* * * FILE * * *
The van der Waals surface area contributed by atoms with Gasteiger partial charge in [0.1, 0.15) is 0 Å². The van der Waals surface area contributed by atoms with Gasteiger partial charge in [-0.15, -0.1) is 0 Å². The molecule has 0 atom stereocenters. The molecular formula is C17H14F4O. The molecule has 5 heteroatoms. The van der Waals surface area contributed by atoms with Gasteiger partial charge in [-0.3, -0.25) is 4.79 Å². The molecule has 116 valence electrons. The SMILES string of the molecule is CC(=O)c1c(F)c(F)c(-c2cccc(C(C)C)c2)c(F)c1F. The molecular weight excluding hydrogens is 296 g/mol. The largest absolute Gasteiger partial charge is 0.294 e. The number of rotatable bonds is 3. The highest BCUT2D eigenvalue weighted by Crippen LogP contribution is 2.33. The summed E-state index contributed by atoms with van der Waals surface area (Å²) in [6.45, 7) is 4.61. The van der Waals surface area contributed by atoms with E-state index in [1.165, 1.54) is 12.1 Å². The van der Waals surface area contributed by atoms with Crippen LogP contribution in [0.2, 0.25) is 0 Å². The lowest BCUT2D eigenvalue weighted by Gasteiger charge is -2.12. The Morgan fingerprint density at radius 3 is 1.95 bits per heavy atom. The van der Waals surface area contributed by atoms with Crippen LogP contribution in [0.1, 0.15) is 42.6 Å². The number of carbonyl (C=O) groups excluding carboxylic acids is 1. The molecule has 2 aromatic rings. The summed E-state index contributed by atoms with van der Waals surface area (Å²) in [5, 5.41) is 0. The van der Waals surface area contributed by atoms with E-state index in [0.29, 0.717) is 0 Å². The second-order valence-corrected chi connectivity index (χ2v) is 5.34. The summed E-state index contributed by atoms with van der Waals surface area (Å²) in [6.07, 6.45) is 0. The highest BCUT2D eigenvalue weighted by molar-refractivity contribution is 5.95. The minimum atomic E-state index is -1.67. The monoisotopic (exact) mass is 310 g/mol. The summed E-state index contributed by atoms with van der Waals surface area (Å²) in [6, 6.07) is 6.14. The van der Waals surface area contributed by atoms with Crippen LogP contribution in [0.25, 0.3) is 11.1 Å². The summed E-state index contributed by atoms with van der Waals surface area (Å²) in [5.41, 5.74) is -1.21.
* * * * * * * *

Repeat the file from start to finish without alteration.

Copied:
The van der Waals surface area contributed by atoms with Gasteiger partial charge in [0.1, 0.15) is 0 Å². The van der Waals surface area contributed by atoms with Gasteiger partial charge in [-0.15, -0.1) is 0 Å². The molecule has 0 atom stereocenters. The molecular formula is C17H14F4O. The molecule has 5 heteroatoms. The van der Waals surface area contributed by atoms with Gasteiger partial charge in [-0.3, -0.25) is 4.79 Å². The molecule has 116 valence electrons. The SMILES string of the molecule is CC(=O)c1c(F)c(F)c(-c2cccc(C(C)C)c2)c(F)c1F. The molecular weight excluding hydrogens is 296 g/mol. The largest absolute Gasteiger partial charge is 0.294 e. The number of rotatable bonds is 3. The highest BCUT2D eigenvalue weighted by Crippen LogP contribution is 2.33. The summed E-state index contributed by atoms with van der Waals surface area (Å²) in [6.45, 7) is 4.61. The van der Waals surface area contributed by atoms with E-state index in [1.165, 1.54) is 12.1 Å². The van der Waals surface area contributed by atoms with Crippen LogP contribution in [0.2, 0.25) is 0 Å². The lowest BCUT2D eigenvalue weighted by Gasteiger charge is -2.12. The Morgan fingerprint density at radius 3 is 1.95 bits per heavy atom. The van der Waals surface area contributed by atoms with Crippen LogP contribution in [0.1, 0.15) is 42.6 Å². The number of carbonyl (C=O) groups excluding carboxylic acids is 1. The molecule has 2 aromatic rings. The summed E-state index contributed by atoms with van der Waals surface area (Å²) in [5, 5.41) is 0. The van der Waals surface area contributed by atoms with E-state index in [0.29, 0.717) is 0 Å². The second-order valence-corrected chi connectivity index (χ2v) is 5.34. The summed E-state index contributed by atoms with van der Waals surface area (Å²) in [6.07, 6.45) is 0. The highest BCUT2D eigenvalue weighted by molar-refractivity contribution is 5.95. The minimum atomic E-state index is -1.67. The monoisotopic (exact) mass is 310 g/mol. The summed E-state index contributed by atoms with van der Waals surface area (Å²) in [6, 6.07) is 6.14. The van der Waals surface area contributed by atoms with Crippen LogP contribution in [0.25, 0.3) is 11.1 Å². The summed E-state index contributed by atoms with van der Waals surface area (Å²) in [5.41, 5.74) is -1.21.